This newsletter is intended to keep readers informed about developments in probate and fiduciary litigation in Massachusetts and New York.
Decedent’s New York Residence at Time of Death Does Not Create Jurisdiction in New York Surrogate’s Court Over Out-of-State Trustee
Matter of Murad Irrevocable Trust, 2021 WL 3782848 (August 26, 2021)
If the decedent trust beneficiary is a New York resident at the time of death, does the New York Surrogate’s Court have jurisdiction over the trustee? In Matter of Murad Irrevocable Trust, the Appellate Division applied traditional due process analysis to answer that question in the negative.
In the petition, the executor of the beneficiary of the trust (decedent) sought an accounting and removal of respondent, a Virginia resident, as trustee. At the time the trust was created in 1996, decedent was a resident of Illinois and the trustee was a resident of Georgia. The trustee administered the trust from Georgia until he relocated to Virginia, and he administered the trust from Virginia thereafter. Decedent relocated to New York in 2016. The trustee sent her in New York occasional trust-related correspondence, including “five or six” checks disbursing trust assets. The trustee moved to dismiss the petition for lack of personal jurisdiction; the Surrogate denied the motion, finding personal jurisdiction.
The Appellate Division reversed, applying familiar Supreme Court due process precedents such as International Shoe Co. v. Washington and Shaffer v. Heitner. The court concluded that "respondent lacks the requisite minimum contacts with the New York forum. He does not live, own property, or conduct business in New York. The first and only relationship that New York had to the subject trust was 20 years after its creation, when decedent became domiciled in New York and respondent disbursed trust assets to her in New York….”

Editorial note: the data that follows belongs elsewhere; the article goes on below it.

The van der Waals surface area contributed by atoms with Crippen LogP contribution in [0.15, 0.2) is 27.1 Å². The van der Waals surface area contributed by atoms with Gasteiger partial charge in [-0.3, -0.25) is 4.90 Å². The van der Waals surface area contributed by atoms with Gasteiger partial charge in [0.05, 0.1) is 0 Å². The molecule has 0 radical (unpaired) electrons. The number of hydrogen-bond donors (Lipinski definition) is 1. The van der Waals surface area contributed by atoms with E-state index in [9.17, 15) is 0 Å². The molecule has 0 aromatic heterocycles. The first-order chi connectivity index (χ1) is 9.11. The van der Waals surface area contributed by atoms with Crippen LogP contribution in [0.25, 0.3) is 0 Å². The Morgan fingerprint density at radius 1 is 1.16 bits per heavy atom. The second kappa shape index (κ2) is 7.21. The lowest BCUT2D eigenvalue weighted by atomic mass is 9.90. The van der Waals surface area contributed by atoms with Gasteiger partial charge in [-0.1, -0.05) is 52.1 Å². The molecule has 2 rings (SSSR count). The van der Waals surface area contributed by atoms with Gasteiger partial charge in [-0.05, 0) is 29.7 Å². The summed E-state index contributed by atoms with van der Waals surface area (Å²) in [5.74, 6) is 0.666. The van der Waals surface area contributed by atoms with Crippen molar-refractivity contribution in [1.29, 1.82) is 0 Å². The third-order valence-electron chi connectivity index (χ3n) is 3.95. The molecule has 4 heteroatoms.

Takeaway: Lawyers representing either trustees or beneficiaries should not assume that the death of a New York resident beneficiary automatically creates personal jurisdiction over the trustee in New York Surrogate’s Court. The personal jurisdiction issue should be analyzed using traditional due process principles.
T&E Attorney’s Supervision of Will and Deed Preparation and Signing Is Crucial Again in Defeating “Undue Influence” Claim
Matter of Varrone, 72 Misc.3d 1201(A) (June 17, 2021)
How important is the role of a T&E attorney in personally supervising the preparation and execution of wills and related documents when a would-be beneficiary later raises an “undue influence” claim? In Matter of Varrone, 72 Misc.3d 1201(A) (Queens Sur. June 17, 2021), as in other cases reported in this newsletter, it proved critical in defeating the claim.
The decedent mother had five children, and in her will left her entire estate to one of them (John). Decedent also executed a deed of the family home to John. Disappointed siblings challenged the will and deed as the product of undue influence by John, who lived with their mother, noting the mother’s diagnosis of “mild dementia” around the time in question. In dismissing the claim on summary judgment, the Surrogate gave great weight to the deposition of the T&E lawyer who prepared the will and the deed. The lawyer “testified that he prepared the deeds and accompanying transfer documents at decedent’s behest; that he discussed the transactions with the decedent; [and] that he personally supervised their execution on the days in question …. [He] testified repeatedly that decedent’s main objective was to ensure that [John]-- who lived with her, assisted her, and was without a spouse and children of his own--had a place to live, and would not be thrown out of the house.”